Extra benefits when combined with electrical stimulation

Effective muscle building by administering protein during sleep

The administration of proteins during sleep is an effective way to promote muscle building. When combined with electrical stimulation, muscle production can be given an extra boost. That is evident from PhD research conducted by Bart Groen at Maastricht UMC+. Groen studied how the body converts consumed proteins to muscle tissue and how this production can be promoted in a clever way.

Sarcopenia is the medical term for the loss of muscle mass and strength. This process is mainly associated with ageing. Sarcopenia results in decreased self-reliance and mobility, and increases the risk of admission to a hospital or healthcare facility. Even when someone is confined to bed for only five days (e.g. with the flu), one and a half kilos of muscle mass is already lost. It is very difficult for elderly people to regain and maintain muscle mass. Therefore, researchers are looking for clever ways to combat the loss of muscle mass and to efficiently stimulate muscle building. 

‘You are what you eat’
Proteins play an important role in building muscle tissue. Groen first examined how proteins from food make their way into the body. They are digested in the stomach and broken down into individual building blocks: amino acids. It appears that 55 percent of these loose amino acids from consumed protein become available in the bloodstream. A fifth of that is then converted into muscle tissue. ‘The adage “you are what you eat” applies literally here’, says Groen. This knowledge partially forms the basis for further research into clinical interventions to stimulate muscle building.

Nocturnal protein
While we sleep, many bodily processes, including the production of muscle tissue, are temporarily on hold. Because elderly people who follow a normal diet still lose muscle mass, Groen thought that gains could sometimes be achieved at night. The PhD candidate put this idea to the test by administering 40 grams of protein through a tube to a number of healthy elderly people while they slept. That led to an increased availability of amino acids in the bloodstream. As a result, the nocturnal production of muscles was stimulated.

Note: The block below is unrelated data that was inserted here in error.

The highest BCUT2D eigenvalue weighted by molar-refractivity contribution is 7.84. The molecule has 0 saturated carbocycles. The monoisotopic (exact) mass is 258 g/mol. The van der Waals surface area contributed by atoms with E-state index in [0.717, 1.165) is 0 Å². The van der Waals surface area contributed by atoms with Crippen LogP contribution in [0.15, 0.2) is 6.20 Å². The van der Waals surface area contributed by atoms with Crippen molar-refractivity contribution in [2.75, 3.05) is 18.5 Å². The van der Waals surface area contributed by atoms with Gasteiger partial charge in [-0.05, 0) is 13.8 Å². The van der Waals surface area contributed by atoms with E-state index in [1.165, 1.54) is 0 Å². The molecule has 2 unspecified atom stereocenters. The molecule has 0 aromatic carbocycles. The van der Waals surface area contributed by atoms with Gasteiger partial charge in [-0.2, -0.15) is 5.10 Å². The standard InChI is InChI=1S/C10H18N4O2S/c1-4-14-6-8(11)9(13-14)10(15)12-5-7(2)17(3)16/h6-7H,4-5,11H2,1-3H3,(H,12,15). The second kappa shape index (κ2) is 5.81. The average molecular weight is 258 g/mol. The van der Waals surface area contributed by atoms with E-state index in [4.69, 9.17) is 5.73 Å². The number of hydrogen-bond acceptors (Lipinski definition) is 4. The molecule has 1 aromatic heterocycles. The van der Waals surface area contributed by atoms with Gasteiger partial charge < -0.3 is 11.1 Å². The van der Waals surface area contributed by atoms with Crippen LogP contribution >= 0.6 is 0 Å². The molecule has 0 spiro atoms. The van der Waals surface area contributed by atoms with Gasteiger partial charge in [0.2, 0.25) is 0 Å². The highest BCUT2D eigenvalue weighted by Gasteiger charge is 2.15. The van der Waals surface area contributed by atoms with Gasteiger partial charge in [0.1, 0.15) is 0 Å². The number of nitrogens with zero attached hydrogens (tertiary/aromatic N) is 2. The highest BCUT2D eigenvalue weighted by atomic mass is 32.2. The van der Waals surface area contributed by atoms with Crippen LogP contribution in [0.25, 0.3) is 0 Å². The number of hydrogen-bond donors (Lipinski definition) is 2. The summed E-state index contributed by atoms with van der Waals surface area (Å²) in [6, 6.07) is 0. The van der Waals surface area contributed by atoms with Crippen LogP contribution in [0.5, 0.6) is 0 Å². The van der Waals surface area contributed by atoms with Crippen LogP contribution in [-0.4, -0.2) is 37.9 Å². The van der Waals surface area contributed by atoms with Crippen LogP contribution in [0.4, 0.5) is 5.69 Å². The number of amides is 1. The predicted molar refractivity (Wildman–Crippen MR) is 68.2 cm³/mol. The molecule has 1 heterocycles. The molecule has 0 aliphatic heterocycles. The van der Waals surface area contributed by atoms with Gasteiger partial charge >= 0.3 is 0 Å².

The PhD candidate also investigated whether even more added value could be provided by neuromuscular electrical stimulation. This is a technique in which muscle contractions can be induced by painless electrical shocks. This stimulation was found to further increase nocturnal muscle production. In conclusion, Groen asserts that high-protein food (before or during sleep) and electrical stimulation are promising strategies for combatting the loss of muscle mass: ‘We would like elderly people to remain healthy and vital for as long as possible, and would like bedridden patients to recover as quickly as possible. The maintenance of muscle mass and strength is an especially important link, but that is sometimes difficult. We now have a relatively simple method that can help.’

Bart Groen earned his PhD today (Friday, 4 November) from Maastricht University with his dissertation: ‘Aspects of postprandial protein handling'

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